Please use this identifier to cite or link to this item: http://hdl.handle.net/10267/1127
Title: ECON 323-01, Classical & Marxian Political Economy, Fall 2004
Authors: McMahon, Marshall
Keywords: Economics;Syllabus;Curriculum;2004 Fall
Issue Date: 21-Feb-2008
Series/Report no.: Syllabi CRN
10244
Abstract: Economics 323, Classical and Marxian Political Economy, examines some of the most important events and thinkers of the eighteenth and nineteenth centuries, primarily in Britain. An understanding of the thought of Adam Smith, Thomas Robert Malthus, David Ricardo, John Stuart Mill and Karl Marx in the context of the economic, political and social changes of their times is crucial to an understanding of our intellectual and material history and therefore contributes to a better understanding of the world. Furthermore, since the authors studied were concerned with important ethical issues, including the well being of people, the material in this course exposes some important ethical issues underlying many familiar economic debates. The economic theories studied in the standard introductory course were built on the foundations laid in the works studied in this course, and this is one reason to study the history of economic thought. However, the political and economic thought of the philosophers included in this course are also worth studying, per se. One reason this is true is that subsequent worldly philosophers, while building upon the works of their predecessors, also differed from their predecessors in important ways; and even though we like to think of the latest theories as demonstrably superior to earlier theories, this may not always be the case. In other words, the study of the most important Classical and Marxian political economists may lead students to better understand both the strengths and the weaknesses of generally accepted current economic thought and therefore to better develop their own thinking about political economy. This course has always been a blend of economic history and economic thought since knowledge of the historical context is essential to an understanding and appreciation of the thought of the periods in question. Over time, more and more history has been added to the course, in part because we do not currently offer a course specifically in economic history. One of the implications of this addition is that there is a substantial amount of reading in this course. As someone who is a slow reader, I can appreciate the problems this presents; however, if you put in the necessary time, I believe you will find it worth the effort.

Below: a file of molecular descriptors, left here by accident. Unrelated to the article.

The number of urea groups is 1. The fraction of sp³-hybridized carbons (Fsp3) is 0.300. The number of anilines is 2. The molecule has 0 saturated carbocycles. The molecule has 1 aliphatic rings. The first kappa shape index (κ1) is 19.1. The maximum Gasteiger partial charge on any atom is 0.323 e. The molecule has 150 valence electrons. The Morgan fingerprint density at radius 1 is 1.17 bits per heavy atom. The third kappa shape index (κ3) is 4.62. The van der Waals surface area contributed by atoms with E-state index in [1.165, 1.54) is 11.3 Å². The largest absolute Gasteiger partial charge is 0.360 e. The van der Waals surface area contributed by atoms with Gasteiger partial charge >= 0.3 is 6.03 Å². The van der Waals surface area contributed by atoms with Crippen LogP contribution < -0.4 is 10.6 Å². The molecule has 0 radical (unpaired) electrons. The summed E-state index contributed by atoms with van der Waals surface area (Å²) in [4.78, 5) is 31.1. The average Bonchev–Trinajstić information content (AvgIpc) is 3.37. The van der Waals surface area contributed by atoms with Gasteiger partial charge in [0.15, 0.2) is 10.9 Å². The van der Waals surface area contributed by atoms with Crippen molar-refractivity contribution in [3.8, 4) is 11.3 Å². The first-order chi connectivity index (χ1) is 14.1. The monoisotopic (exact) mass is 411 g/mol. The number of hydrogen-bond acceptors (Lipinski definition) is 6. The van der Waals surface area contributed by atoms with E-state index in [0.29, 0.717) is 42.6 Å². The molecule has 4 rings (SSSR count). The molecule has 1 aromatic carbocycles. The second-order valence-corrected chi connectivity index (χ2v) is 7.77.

Description: This syllabus was submitted to the Rhodes College Office of Academic Affairs by the course instructor.
URI: http://hdl.handle.net/10267/1127
Appears in Collections:Economics Syllabi until Spring, 2011

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